The recently released Monster Hunter movie adaptation has caused mass uproar in China following a terrible pun about knees.

Monster Hunter fans already felt wary when the movie set to introduce modern military elements to the beautiful, fantasy world, leaving purists none too thrilled about the adaption. With the movie presumed to take off heavily in China before its release — especially considering it’s one of the few countries with heavily populated cinemas – the racist “joke” looks to be the last straw for many potential watchers.

Niko Partners’ senior analyst Daniel Ahmad explains in a Twitter post why exactly it’s a bad “joke” to make. It is linked to a phrase that is inherently offensive to people of Asian origin – used as a racial slur by children in a form of rhymes to taunt their Asian classmates.

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China has already cancelled all cinema showings of the video game movie and suspended plans to take the offensive scene out, essentially banning the movie in the region.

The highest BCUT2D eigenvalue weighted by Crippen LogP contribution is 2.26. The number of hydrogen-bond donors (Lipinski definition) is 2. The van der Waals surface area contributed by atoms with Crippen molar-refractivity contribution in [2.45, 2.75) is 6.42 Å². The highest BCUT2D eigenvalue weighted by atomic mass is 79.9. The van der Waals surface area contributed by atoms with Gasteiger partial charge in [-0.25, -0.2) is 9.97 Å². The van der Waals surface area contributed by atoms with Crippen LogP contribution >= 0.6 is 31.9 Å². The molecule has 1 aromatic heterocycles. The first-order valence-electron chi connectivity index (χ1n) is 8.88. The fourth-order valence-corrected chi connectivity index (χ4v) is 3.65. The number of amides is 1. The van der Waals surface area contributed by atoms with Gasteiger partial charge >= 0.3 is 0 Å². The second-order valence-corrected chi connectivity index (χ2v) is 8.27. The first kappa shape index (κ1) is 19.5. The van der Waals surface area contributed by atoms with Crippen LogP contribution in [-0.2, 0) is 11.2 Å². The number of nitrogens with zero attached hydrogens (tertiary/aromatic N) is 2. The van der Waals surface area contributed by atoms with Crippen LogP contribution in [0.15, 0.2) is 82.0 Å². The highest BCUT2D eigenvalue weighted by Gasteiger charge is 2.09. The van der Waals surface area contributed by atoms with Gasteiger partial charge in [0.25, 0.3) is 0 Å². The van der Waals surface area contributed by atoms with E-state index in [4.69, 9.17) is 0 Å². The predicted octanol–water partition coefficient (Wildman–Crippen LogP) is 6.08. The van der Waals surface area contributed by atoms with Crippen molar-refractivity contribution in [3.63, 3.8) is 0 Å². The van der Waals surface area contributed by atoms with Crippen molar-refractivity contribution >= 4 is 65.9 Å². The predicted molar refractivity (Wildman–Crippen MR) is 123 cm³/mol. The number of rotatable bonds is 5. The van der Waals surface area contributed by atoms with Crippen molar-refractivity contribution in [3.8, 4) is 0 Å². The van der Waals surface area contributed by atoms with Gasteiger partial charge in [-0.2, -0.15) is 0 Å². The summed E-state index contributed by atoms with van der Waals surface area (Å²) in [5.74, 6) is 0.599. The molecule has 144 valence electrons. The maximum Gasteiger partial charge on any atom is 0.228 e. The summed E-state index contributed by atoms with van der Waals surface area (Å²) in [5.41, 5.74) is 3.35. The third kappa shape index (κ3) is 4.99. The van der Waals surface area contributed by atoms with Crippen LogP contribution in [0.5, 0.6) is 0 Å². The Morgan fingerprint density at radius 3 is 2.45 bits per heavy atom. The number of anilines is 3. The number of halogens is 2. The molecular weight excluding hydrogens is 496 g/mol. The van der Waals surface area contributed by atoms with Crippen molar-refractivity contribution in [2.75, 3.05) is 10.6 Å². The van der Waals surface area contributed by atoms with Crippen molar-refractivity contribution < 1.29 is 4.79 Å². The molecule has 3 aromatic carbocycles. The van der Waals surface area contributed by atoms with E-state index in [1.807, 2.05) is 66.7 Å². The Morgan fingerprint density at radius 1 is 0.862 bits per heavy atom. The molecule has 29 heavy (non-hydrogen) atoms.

Following the outcry, 2017’s Monster Hunter: World received an influx of negative reviews on Steam; spilling the controversy onto the video game itself which is a major flagship of the franchise. Capcom released a statement on Chinese social media site Weibo – explaining that the recently released movie adaptation and the video games are produced by two entirely different companies, attempting to quell the backlash.

Here’s a roughly translated version of Capcom’s statement:

Regarding the movie “Monster Hunter”, since the game “Monster Hunter” series and the movie “Monster Hunter” are produced by different companies, after learning your opinions on the movie “Monster Hunter”, we have collected a lot of ideas from everyone, and have already Relevant companies report the situation.

CAPCOM has always been committed to providing high-quality game works for the majority of players, hoping to continue to live up to expectations in the future. Thank you for your support.

Capcom Asia
December 4, 2020

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